That means watching your conduct in person and online. A good first step is cleaning up your social media accounts. Before you head out on any interviews, go through your accounts and delete anything you wouldn’t want your future boss to see. 

 

Many hiring managers will Google your name, to get more information about your background and personality. Make sure yours comes up clean! 

 

 

7. Get a broadcasting internship 

 

This is probably the most important piece of advice on this list. If you want to break into broadcasting, getting an internship is your top priority. 

 

Ideally, the broadcasting training program you choose will include an internship. However, even after you complete your training, you may find yourself seeking out another internship at a different television or radio station. 

 

Some internships are paid, others are not. But even if you don’t get paid, an internship is incredibly valuable for making industry connections—and if all goes well, getting job offer. 

 

Taylor Shold (Associate Producer for the NHL on Sportsnet and Hockey Night in Canada) says landing a broadcasting internship was the key to his success. 

 

Internships are a must. I would not have a job in this industry without mine. The foundation for my entire career began during my internship at Hockey Night in Canada. Those first connections led me to other work down the line throughout my career.” 

 

8. Customize your resume, cover letter, reel & portfolio for each job application

 

This is a golden rule in broadcasting. Never send out the same generic application package for every position you apply to. If you want to stand out as a candidate, you must customize your application to fit the position and company. 

 

Take the skills and qualities listed in the job posting, and weave those into your resume and cover letter. Does the posting mention Final Cut/Adobe Premiere? Social media promotion? Experience hosting podcasts? Stellar writing skills?

 

Take note of the exact skillset they’re looking for, and tailor your application to fit those attributes. And don’t forget to customize your portfolio and/or reel for each job, too.  

 

For example, are you applying for a news job? Be sure to put examples of journalism pieces up front, so the hiring manager sees those first.

 

Every single application you send out should be tailored to the job you want. It takes extra time, but it's a key strategy for making it through to the interview round.

 

 

9. Research each company before your interview 

 

Before you show up for any interview, make sure you do some research on the station or media company.

 

You should know basic background information, like who their target audience is, what types of stories they cover, and what makes them unique in their market. 

 

Why? Because there are two questions you can bet on being asked at every interview: 

 

1. Why do you want to work here? 

2. What questions do you have for us? 

 

You need answers that go beyond the obvious! You need answers that show you’ve done your research and can speak intelligently about the company, its history and mission, and why it's a good match for you.

 

Start by looking through the company website and social media. Take notes on points of interest and questions you can ask during your interview.

 

 

10. Work on your self-presentation & confidence

 

Want to become an anchor, television reporter, or radio host? You need to bring a certain level of confidence to your broadcasting interviews.

 

Employers will be looking closely at your personality, charisma, and overall self-presentation. They’ll be wondering whether you can handle the pressure of live shows, and if you have the confidence and poise to hold an audience’s attention.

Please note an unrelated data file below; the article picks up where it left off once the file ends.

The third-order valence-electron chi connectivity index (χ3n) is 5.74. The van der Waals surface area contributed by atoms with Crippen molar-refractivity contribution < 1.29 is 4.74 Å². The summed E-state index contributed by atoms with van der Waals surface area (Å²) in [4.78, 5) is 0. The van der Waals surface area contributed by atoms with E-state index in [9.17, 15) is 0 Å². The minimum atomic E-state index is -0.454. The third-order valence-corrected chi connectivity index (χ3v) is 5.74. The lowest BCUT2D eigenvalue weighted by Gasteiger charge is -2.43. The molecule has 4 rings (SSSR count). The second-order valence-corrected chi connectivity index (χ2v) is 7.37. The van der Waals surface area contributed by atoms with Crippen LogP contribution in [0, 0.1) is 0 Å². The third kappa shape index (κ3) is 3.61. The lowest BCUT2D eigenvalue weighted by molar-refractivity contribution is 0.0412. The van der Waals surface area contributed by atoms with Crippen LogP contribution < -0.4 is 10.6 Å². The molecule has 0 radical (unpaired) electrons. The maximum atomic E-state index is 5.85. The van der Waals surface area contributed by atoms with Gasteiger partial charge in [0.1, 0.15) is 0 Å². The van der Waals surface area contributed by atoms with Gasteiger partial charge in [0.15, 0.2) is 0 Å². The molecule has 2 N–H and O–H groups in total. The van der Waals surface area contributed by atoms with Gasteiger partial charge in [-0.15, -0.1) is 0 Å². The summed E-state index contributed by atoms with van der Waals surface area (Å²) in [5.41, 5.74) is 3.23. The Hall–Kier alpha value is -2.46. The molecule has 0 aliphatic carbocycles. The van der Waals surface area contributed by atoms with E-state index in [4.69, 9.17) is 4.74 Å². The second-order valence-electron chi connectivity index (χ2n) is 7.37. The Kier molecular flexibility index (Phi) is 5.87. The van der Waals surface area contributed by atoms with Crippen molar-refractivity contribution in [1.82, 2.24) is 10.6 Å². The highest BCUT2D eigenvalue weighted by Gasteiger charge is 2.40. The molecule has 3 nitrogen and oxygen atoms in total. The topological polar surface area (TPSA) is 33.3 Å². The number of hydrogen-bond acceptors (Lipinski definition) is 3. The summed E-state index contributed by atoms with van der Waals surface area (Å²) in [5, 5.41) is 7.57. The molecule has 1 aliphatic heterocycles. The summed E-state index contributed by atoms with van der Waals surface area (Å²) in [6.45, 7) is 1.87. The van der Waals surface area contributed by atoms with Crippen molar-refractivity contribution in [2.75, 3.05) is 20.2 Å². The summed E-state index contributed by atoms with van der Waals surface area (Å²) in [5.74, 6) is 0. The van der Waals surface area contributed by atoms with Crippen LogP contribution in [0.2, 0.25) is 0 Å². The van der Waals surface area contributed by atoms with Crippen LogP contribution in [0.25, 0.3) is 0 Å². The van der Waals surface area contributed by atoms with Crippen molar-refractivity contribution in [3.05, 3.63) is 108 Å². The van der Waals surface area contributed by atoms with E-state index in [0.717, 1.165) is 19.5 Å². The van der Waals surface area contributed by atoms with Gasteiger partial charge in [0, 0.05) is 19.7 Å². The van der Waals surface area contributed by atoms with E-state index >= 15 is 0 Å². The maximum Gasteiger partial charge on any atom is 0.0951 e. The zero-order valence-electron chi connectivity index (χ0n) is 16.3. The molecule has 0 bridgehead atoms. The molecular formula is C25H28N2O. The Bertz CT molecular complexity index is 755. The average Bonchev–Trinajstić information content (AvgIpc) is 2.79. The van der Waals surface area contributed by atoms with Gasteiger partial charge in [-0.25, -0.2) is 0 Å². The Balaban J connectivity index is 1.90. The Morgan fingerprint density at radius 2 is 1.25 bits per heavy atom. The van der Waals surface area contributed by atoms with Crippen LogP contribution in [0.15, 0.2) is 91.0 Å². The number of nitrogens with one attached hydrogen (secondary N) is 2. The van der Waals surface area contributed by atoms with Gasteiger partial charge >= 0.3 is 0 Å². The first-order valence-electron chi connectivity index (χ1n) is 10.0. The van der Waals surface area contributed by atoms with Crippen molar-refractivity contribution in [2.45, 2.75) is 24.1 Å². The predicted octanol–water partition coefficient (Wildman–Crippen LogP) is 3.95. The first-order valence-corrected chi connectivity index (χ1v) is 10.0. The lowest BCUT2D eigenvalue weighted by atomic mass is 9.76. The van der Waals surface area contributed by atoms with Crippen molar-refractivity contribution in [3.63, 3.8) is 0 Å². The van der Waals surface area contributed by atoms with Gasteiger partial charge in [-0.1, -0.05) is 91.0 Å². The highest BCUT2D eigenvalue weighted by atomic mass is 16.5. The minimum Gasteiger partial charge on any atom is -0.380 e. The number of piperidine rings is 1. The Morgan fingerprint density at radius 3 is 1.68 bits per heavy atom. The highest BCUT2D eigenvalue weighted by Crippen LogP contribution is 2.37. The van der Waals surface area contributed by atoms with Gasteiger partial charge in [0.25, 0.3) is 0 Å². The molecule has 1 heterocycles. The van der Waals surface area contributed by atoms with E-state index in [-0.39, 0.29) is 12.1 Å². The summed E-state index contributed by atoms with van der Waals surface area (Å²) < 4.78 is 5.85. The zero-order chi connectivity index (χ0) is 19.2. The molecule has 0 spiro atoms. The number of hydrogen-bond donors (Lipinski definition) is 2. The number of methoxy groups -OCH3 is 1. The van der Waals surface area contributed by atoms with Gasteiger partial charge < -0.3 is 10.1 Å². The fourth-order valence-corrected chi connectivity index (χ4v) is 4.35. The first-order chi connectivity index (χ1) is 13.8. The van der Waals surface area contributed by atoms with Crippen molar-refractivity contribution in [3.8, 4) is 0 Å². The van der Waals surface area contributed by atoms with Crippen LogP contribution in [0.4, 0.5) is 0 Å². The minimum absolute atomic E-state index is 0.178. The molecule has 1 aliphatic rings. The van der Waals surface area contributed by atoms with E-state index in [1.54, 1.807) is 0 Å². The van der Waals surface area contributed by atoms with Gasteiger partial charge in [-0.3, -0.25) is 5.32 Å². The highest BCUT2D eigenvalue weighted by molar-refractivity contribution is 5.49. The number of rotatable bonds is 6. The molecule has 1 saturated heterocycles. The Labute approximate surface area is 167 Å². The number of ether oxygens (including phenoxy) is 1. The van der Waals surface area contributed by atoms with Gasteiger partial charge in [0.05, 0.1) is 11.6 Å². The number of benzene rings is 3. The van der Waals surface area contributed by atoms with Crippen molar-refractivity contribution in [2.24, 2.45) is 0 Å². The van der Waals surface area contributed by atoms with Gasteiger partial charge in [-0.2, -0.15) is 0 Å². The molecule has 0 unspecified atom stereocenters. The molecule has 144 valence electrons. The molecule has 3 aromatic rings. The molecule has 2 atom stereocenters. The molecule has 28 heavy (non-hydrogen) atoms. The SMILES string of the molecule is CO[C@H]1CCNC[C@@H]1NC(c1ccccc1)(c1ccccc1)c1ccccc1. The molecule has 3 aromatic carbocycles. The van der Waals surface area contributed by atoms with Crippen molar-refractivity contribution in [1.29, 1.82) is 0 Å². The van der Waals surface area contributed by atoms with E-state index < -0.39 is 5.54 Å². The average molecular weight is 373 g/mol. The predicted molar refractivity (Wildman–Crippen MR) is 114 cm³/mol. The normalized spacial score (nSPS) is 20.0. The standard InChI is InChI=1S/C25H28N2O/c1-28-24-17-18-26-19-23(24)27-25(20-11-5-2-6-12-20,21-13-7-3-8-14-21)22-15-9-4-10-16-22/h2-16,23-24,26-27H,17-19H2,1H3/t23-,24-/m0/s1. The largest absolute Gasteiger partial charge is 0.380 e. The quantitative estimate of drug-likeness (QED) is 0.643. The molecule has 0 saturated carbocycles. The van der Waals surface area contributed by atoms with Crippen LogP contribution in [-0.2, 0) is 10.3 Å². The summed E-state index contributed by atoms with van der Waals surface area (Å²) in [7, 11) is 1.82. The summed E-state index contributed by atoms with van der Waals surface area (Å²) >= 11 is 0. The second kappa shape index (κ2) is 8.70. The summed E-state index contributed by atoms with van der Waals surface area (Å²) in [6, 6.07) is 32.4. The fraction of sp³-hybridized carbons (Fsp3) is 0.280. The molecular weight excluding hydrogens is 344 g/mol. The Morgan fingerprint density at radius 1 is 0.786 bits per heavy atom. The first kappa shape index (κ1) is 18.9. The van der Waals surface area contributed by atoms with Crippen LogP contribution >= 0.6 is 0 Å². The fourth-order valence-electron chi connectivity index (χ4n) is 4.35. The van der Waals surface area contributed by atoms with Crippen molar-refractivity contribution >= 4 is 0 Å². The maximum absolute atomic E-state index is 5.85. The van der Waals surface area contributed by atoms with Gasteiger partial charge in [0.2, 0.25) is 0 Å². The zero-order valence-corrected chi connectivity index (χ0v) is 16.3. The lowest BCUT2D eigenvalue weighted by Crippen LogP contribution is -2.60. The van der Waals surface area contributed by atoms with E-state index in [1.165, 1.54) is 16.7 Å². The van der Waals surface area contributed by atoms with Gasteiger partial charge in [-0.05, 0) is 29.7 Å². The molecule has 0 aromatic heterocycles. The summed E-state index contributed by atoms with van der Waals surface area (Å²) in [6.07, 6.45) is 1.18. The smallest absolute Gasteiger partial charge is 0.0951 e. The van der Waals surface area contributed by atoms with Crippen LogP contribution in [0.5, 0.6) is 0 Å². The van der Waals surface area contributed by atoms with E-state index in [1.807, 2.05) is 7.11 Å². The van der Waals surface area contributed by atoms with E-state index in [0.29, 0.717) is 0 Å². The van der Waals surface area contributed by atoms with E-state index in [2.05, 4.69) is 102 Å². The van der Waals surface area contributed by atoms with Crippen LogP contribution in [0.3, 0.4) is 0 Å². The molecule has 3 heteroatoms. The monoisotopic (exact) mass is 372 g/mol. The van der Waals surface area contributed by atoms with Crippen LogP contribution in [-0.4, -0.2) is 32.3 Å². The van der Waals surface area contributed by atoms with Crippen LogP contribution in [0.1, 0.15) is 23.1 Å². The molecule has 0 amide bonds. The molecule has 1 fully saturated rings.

They'll be wondering if you can deal with the unexpected, ask the tough questions, and think on your feet. Interviews for audience-facing broadcasting jobs are a kind of audition.

 

The hiring manager isn't just reviewing your credentials on paper. They are assessing your strengths as a performer.

 

Now, you might be a natural at this alreadyBut many people have to work at things like positive body language, good eye contact, and using a dynamic, confident speaking voice. 

 

Our advice? Do a ton of practice runs and mock interviews with friends and family before you walk into the real deal. Record these trial runs and review the video, so you can really polish your delivery.

 

And there you have it. Your ultimate guide to breaking into broadcasting and landing your first job in the media business. Still have questions? Interested in broadcasting training?

 

Read on to learn more about Herzing’s unique Broadcasting and Media Communications program. 

 

 

Check out Herzing’s Broadcasting & Media Communications program 

 

Herzing College Winnipeg offers a 12-month Broadcasting & Media Communications program. There is no other training quite like it in Manitoba. 

 

 

Key features of the program: 

 

☑️ Hands-on training in 11 different broadcasting skills (writing, reporting, audio/visual production, on-air announcing, camera operation, sales and marketing, podcasting, YouTube production, social media/online content production, public relations, etc.) 


☑️ Intensive 6-week internship at a local station 


☑️ Complete a wide variety of hands-on media projects 


☑️ Graduate with a professional reel and/or portfolio 


☑️ Flexible online training options 


☑️ Study with Bev Edmondson, the first female play-by-play hockey announcer in Canada (and all-around broadcasting guru with over 25 years of experience)

 

Click below to explore the program for yourself. Chat live with an Advisor and learn how to apply. We’re here to help! 

 

Explore the Broadcasting & Media Communications Program

 

 

Tags: Winnipeg Campus Blog, broadcasting, broadcasting training program, broadcasting and media communications